The Garden, Siân Davey's photography

Siân Davey The Garden

Alice, 2022

Family, 2021

Leaving the Garden, 2022

Friends, 2022

Isobel, 2021

Lila, 2022

Lilly, 2022

Lovers, 2021

Mother and Child, 2022

Roland in the Flowers, 2022

Artist's statement

'"There are no secrets in this house, do you hear? Where there’s a secret,’ she says, ‘there’s shame, and shame is something we can do without.'" Foster, by Claire Keegan.

“Why don’t we fill our back garden with wildflowers and bees, and the people we meet over the garden wall — we’ll invite them in to be photographed by you?” This is what my son Luke announced in the kitchen, midwinter 2021, our back garden abandoned for at least ten years. I was sitting at the table, navigating a family deep in crisis.
What came next was a pilgrimage: an ongoing act to cultivate a space grounded in love, a reverential offering to humanity. This is what became The Garden.
We rent our family home on the Dartington Hall estate — a land of ecology, spirituality, and social justice. Its gentle hills, its deep river have drawn artists, philosophers, and activists since the early twentieth century. The Garden embodies the values inspired by this spirit. It revealed to me that we have everything we need to be creative close to home. A plaque on the wall of Dartington Hall by Rabindranath Tagore, the Bengali poet and writer, reads: “Here rolls the sea, and even here lies the other shore, waiting to be reached. Yes, here is the everlasting present — not distant, not anywhere else.”
The project began at a time of deep uncertainty and anxiety, when people were confined to home, confronted with themselves and turning to nature for refuge. This paradigm shift in consciousness brought about profound change on a personal level. People reflected on who they were and who they had become. Even during a time of collective crisis, perpetual economic growth, the degradation of natural resources, and human struggle, The Garden reminds us that nature cannot help but be beautiful. 

After Luke’s announcement, we worked intensively to clear our long-neglected garden. We researched native flowers, soil, and biodiversity. We sourced organic local seeds and sowed under the moon cycles.
We offered prayers. We invited the pollinators and nature spirits. Luke and I obsessively shared our dreams, insights, visions. We called in our ancestors to strengthen our vision. We collected stories from people we met over the garden wall, which came to feel like an intimate, confessional space.
We then watched the flowers silently appearing from every corner: mullein, meadowsweet, wild carrot, sunflowers, and thousands of poppies and cornflowers. We built structures for gourds, tromboncinos, and sweet peas to clamber over.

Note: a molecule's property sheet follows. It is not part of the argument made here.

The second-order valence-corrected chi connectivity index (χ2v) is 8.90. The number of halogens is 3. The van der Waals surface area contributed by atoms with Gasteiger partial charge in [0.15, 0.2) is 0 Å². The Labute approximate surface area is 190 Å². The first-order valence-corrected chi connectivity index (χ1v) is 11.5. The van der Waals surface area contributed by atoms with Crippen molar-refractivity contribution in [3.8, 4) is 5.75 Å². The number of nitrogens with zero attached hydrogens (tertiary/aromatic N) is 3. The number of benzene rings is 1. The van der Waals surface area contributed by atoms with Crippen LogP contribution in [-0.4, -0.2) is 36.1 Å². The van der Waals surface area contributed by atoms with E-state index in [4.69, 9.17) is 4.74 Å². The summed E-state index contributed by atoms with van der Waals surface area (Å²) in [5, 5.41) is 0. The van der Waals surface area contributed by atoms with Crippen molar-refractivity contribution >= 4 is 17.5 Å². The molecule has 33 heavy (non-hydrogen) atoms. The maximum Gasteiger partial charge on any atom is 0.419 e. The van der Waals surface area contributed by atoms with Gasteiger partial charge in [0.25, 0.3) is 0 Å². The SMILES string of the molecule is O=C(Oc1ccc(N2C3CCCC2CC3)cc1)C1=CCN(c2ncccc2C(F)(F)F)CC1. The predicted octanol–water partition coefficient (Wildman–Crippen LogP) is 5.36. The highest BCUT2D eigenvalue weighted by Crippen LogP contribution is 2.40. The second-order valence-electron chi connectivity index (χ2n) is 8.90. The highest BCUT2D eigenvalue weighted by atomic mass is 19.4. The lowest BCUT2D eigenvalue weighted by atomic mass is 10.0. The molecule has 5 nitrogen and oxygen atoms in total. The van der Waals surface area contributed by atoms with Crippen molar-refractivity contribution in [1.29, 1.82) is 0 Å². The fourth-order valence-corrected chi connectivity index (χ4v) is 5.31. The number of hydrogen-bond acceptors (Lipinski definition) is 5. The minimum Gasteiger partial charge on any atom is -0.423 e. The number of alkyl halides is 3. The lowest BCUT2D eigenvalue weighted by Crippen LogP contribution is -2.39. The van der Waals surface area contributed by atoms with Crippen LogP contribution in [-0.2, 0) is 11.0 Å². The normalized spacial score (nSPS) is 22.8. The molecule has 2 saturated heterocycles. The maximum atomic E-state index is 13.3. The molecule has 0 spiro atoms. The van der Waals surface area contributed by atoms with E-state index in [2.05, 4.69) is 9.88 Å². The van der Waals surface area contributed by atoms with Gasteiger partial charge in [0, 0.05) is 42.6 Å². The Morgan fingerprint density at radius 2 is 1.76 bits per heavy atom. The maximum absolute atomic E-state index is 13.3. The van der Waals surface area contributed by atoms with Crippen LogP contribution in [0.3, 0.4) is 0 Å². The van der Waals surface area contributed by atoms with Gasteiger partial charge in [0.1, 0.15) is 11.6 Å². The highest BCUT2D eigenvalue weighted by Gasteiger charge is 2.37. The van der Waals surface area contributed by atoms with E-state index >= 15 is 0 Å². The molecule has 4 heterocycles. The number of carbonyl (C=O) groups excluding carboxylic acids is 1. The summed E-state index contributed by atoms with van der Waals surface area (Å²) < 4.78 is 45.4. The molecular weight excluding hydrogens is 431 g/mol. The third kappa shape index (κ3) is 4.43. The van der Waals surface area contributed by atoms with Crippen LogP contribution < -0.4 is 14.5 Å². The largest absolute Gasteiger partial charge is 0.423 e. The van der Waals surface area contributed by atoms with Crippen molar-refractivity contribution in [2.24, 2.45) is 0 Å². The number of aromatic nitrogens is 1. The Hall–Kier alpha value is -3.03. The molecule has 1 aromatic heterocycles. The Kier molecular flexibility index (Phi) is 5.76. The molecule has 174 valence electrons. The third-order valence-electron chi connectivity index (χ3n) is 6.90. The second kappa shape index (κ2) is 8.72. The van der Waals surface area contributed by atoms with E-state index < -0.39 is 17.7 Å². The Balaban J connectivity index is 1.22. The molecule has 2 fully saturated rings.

As the flowers opened, they called in the community — mothers and daughters, grandparents, the lonely, the marginalised, teenagers, new lovers, the heartbroken, those who had concealed a lifetime of shame. They were enfolded into The Garden, creating and partaking in the story equally.
As The Garden evolved, it became an expression of joy, interconnectedness, yearning, sexuality, and defiance. It became a metaphor for the human heart. The Garden shows us that we are more than our suffering, we are not separate from nature nor from one another — we are all interconnected just by being human.
Everyone has a place in our garden. I am The Garden. Those who enter are The Garden. Without distinction, without separation.

About the photographer


Brighton, United Kingdom, 1964



Based in

Devon, United Kingdom

About Siân Davey

Davey is a photographer with a background in fine art and social policy, who worked for fifteen years as a humanist Buddhist psychotherapist. 

After visiting the Louise Bourgeois retrospective at Tate Modern, London, in 2007, she was inspired to translate her personal history, including a childhood of poverty and neglect, into creative practice. In 2011, she moved into photography. 

In 2012, Davey completed an MA in Photography at the University of Plymouth and an MFA the following year.

Her work has been exhibited internationally in both solo and group shows, including at Aperture, New York (2018); Deichtorhallen, Hamburg (2021); Richard Saltoun Gallery, London (2021); and Images Vevey, Switzerland (2022). 

Davey’s work is held by collections including the Science Museum, London; the Victoria and Albert Museum, London; Centre national des arts plastiques, Paris; and the Martin Parr Foundation, Bristol, United Kingdom. 

She has won awards including the Arnold Newman Award for New Directions in Photographic Portraiture, New York (2016), and the Prix Virginia, Paris (2016). Her work was selected in three consecutive years, from 2015 to 2017, for the Taylor Wessing Photographic Portrait Prize exhibition at the National Portrait Gallery, London.

Davey’s book Looking for Alice, chronicling the early years of her daughter born with Down's syndrome, was shortlisted for the Paris Photo–Aperture Foundation PhotoBook Awards 2016 and for the Kraszna-Krausz Foundation 2017 Book Awards. In 2018, she published her second book, Martha, which follows another of her four children.